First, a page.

In the late 19th century, what started out as a prosperous copper mining business quickly began to cause great harm to the surrounding town of Ashio. Smog from the mines affected the health of the villagers and significantly thinned the surrounding forests. Runoff in the waterways killed off fish, ruined farmland bordering the Tonegawa and Edogawa rivers, the later of which flowed down into Tokyo.
The government decided to avert the mine runoff coming to Tokyo by creating a basin in lowlands bordering the river. The location they chose was a village called Yanaka. In Robert Stolz’s Bad Water, the seizure of the Yanaka villager’s homes and land is detailed in accounts. Some villagers were paid to leave, and others tried valiantly to stay in their ancestral homes only to be forced out by officials. In 1907, the village was flooded despite some remaining villagers still living in the area, and the town was forgotten (Stolz 2014, 94).
Hearing is always different than seeing. When we reached the Watarase Basin and headed to an observation the surrounding land was empty, filled only with tall reeds, man made waterways, and pathways like a park. It didn’t look like anything had ever occupied the land. We walked along the paths to all that was left of the village; high ground that had once been home to a shrine, and a graveyard.
My experience at the Watarase Basin and in the memorial of Yanaka was directly informed and influenced by our Bad Water readings. When I expected to see signs of struggle and heartbreak, there were none. Had I not known about Ashio and Yanaka, I would never have known why there was a little graveyard so close to a reservoir. I heard some classmates say that they had expected more, and I could see why. After reading about all the awful events in Bad Water, and then coming to an area that was only a ghost of its former self was such a shock. When we returned, I tried to find pictures of the village to see what it looked like before, but there was almost nothing to be found. In Stolz’ book, villagers were stopped from taking pictures by the government, so really all that remains of the town is the small area we visited (Stolz 2014, 105).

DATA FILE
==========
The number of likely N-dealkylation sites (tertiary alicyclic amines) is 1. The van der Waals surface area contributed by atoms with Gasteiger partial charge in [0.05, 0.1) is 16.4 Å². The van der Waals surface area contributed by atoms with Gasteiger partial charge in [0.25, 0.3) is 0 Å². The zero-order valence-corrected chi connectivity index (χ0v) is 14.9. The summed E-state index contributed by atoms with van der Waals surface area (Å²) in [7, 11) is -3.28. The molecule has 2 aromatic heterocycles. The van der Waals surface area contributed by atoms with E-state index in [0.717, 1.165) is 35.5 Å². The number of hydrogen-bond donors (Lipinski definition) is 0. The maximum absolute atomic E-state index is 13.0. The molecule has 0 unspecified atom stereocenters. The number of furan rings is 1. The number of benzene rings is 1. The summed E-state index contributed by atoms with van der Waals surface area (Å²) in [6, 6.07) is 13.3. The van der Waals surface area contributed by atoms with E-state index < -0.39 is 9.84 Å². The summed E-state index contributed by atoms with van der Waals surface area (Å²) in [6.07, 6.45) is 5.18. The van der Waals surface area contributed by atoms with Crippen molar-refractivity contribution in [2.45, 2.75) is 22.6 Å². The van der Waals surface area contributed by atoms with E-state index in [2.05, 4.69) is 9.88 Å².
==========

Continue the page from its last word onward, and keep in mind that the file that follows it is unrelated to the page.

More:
During our time in Japan, I have never been struck speechless or filled with as much sorrow as when we were in what was once the village of Yanaka.
Stolz, Robert. 2014. Bad Water: Nature, Pollution & Politics in Japan, 1870-1950. Duke University Press: Durham & London.